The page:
Learn how the genes of plants are being modified to improve crop yields, and learn about the questions of safety, ethics and environmental health that critics have raised.
Alignment to NC Essential Standards
- NCES.Bio.3.3.3 — Evaluate some of the ethical issues surrounding the use of DNA technology (including cloning, genetically modified organisms, stem cell research, and Human Genome Project).
Time Allotment Needed: 5 days (block schedule)
- Students will describe how DNA technology can be used to provide useful traits in crop plants.
- Students will evaluate some of the ethical issues surrounding the use of DNA technology for crop modification.
- What is a transgenic plant?
- How are transgenic plants useful as food crops?
- What are some issues involving the safety and ethics of genetically-modified plants, and why are these issues difficult to resolve?
- Genetic Modification
- Transgenic plant
On the board, list the following farm crops: corn, soybeans, cotton, and sugar beets. Ask students to list foods or other products made from these crops. Point out that corn meal is used to make a variety of foods, and cooking oil is often made from corn and soybeans. Although most sugar comes from sugar cane, sugar beets are an important source of table sugar. Then tell students that much of the supply of these four crops comes from genetically-modified plants. Invite students to share what they know about genetic technology and agriculture, and record their ideas. Encourage the class to revisit and revise their list of ideas throughout the lesson.
Students will work independently to gather information about genetic technology and transgenic plants. Encourage students to take notes about the information they learn from the websites below, and to explore related sites that present additional information.
- Q & A About Genetically Modified Crops
- Learn Genetics: Genetically Modified Foods
- Your World: Biotechnology and You
Students will view the NC Science Now video New Fields for Food. After viewing the videos, students should answer the following questions. They can then discuss their answers with a partner or in small groups.
- How did Dr. Mary-Dell Chilton discover the first transgenic plant?
- How can transgenic plants be useful? Discuss an example.
- What is Dr. Chen studying in his lab? How could his work help farmers?
- How are researchers evaluating the safety of genetically-modified crops?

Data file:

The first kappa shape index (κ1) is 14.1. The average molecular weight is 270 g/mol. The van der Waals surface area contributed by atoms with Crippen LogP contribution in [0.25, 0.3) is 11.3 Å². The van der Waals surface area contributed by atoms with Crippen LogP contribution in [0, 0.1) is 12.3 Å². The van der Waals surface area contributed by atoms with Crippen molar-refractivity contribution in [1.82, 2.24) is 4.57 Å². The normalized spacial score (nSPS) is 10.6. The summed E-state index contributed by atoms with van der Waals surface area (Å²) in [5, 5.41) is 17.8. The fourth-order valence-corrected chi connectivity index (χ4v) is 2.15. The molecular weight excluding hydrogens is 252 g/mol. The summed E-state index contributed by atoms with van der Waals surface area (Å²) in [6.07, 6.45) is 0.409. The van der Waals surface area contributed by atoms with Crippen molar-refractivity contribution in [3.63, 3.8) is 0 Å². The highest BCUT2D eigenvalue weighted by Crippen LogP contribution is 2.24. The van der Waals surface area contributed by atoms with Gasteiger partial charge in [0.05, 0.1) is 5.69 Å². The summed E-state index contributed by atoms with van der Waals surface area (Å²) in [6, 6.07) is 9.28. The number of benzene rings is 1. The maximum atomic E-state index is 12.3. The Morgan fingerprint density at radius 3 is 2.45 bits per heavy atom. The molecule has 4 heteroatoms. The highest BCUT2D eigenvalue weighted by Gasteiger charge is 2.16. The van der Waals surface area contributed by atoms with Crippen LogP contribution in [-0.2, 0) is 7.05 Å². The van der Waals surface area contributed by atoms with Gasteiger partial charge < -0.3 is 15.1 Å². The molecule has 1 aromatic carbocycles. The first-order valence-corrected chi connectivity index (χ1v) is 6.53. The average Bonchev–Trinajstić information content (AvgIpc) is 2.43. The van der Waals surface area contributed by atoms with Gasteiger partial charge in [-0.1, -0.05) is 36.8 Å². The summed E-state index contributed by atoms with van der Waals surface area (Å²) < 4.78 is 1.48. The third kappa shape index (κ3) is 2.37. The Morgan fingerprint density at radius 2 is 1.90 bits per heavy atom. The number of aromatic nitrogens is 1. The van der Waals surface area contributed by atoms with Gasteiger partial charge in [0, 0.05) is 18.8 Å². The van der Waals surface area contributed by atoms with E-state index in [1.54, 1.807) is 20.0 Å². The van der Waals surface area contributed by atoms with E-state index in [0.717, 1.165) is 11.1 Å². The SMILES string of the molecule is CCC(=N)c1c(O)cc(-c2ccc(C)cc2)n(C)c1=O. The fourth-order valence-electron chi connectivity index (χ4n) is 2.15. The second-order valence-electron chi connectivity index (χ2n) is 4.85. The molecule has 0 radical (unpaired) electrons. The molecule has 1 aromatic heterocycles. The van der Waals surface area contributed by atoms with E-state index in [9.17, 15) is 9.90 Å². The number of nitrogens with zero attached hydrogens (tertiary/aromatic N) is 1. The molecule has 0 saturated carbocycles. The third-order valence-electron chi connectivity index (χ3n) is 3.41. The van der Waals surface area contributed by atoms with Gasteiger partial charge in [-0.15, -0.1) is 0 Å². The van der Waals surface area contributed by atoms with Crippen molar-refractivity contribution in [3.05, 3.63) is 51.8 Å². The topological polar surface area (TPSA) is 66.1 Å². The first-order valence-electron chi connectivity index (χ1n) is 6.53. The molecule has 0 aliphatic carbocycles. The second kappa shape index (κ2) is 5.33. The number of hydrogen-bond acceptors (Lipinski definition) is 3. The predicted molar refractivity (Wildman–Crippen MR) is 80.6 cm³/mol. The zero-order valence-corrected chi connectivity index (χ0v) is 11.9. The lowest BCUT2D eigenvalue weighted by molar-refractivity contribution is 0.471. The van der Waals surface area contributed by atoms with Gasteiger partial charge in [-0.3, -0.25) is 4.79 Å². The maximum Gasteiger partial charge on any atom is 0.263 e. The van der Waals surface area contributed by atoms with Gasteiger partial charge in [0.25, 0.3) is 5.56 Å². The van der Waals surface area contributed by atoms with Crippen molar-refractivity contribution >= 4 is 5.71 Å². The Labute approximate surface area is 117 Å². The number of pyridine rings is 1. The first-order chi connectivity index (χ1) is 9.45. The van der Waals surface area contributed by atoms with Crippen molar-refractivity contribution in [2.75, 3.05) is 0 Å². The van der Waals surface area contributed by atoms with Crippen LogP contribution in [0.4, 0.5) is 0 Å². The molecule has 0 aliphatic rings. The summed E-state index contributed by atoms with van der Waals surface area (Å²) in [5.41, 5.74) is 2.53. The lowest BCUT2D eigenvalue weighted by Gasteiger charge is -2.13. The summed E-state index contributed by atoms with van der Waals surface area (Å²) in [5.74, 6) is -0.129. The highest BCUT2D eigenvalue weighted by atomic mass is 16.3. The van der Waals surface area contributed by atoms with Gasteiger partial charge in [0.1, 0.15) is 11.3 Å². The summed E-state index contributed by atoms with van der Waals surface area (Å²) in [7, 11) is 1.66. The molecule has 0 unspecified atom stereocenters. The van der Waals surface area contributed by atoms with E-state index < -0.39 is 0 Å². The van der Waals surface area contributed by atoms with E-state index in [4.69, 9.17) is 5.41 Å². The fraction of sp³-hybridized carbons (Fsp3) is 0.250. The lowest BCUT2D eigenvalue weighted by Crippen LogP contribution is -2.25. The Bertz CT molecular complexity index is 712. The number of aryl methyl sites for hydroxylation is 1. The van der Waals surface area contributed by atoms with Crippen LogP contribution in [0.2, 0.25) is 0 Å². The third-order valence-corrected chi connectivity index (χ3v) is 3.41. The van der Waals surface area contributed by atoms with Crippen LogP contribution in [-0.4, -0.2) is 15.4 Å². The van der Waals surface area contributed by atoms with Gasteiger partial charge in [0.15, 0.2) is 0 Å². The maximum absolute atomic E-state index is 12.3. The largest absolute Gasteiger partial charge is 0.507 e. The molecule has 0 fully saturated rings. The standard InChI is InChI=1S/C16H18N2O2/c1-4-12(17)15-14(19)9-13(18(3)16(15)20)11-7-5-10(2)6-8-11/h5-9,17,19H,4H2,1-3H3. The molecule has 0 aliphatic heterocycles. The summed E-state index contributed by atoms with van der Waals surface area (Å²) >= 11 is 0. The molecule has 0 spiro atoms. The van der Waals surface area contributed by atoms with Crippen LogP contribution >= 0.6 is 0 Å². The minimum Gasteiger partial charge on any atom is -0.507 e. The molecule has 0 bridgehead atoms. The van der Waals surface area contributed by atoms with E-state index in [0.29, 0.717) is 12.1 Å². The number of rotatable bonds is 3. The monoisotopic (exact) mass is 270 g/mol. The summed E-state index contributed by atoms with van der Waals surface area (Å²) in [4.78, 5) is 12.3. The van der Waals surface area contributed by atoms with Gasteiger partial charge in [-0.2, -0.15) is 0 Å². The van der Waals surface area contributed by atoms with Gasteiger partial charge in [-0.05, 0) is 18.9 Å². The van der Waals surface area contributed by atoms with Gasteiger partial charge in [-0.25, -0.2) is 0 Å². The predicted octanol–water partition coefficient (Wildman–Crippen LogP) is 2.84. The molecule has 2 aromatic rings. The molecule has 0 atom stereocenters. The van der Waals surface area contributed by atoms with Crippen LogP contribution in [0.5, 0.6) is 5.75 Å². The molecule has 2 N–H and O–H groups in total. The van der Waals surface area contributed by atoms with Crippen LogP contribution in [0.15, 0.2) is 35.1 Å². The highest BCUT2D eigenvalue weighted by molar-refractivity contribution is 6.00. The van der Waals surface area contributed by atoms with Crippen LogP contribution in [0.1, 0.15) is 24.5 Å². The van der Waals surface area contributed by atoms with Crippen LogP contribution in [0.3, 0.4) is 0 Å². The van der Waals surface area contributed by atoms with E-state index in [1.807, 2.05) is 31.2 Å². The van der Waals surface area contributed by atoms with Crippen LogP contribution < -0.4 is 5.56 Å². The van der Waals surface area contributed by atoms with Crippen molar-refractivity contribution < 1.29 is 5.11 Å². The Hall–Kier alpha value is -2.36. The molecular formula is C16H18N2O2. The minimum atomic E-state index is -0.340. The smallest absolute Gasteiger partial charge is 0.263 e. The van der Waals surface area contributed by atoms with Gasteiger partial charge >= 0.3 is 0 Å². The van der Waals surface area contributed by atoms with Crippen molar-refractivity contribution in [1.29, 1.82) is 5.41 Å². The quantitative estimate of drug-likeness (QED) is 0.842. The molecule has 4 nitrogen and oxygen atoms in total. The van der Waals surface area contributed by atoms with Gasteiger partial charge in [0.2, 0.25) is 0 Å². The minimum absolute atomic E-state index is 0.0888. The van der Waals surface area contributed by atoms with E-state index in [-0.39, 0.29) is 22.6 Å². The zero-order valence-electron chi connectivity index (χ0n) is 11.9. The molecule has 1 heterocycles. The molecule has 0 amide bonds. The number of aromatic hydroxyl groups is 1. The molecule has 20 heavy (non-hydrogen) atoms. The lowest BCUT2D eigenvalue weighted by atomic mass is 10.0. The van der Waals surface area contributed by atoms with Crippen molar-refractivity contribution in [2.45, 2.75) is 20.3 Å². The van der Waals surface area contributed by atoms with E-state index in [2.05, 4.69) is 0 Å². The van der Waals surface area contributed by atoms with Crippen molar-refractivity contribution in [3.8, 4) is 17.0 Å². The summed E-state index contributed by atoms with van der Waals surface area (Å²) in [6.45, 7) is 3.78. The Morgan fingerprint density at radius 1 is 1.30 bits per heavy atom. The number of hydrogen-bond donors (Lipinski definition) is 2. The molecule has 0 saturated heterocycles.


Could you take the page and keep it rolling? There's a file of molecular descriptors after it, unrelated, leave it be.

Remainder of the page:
- Professor Jennifer Kuzma stated that safety is based on more than science. What does this statement mean?
Students will prepare and conduct a survey to assess people's knowledge and opinions of genetically-modified plants. First, have students work in small groups to prepare items for a survey sheet. The sheet could include factual statements or opinions that participants rate on a scale of "disagree strongly" to "agree strongly." Work with students to decide whether the class will collaborate to conduct a single survey, or whether students should conduct separate surveys individually. Students may conduct the survey by interviewing other students in the school, as well as friends and family members. Then students should tabulate and analyze the results.
Students will collaborate to generate a class report on "New Fields for Food." Divide the class into small groups. Each group will prepare a segment of the report, focusing on one of these topics:
- History: Define transgenic and discuss how the first transgenic plants were developed.
- Uses and Benefits: Describe and provide examples of how transgenic plants improve farm crops.
- Controversy: Discuss the issues of safety, ethics, and environmental health that surround transgenic plants and genetic technology.
- The Future: Predict the role of transgenic plants and genetic technology in the future of agriculture. Include facts and other evidence to support your predictions.
Work with all groups to ensure that all students participate. Encourage students to conduct research to support their opinions with evidence, and to quote the opinions of experts when possible. Students should cite the sources of the information or graphics that they include in their report. Combine the individual segments, either in print or electronic formats, to generate the class report.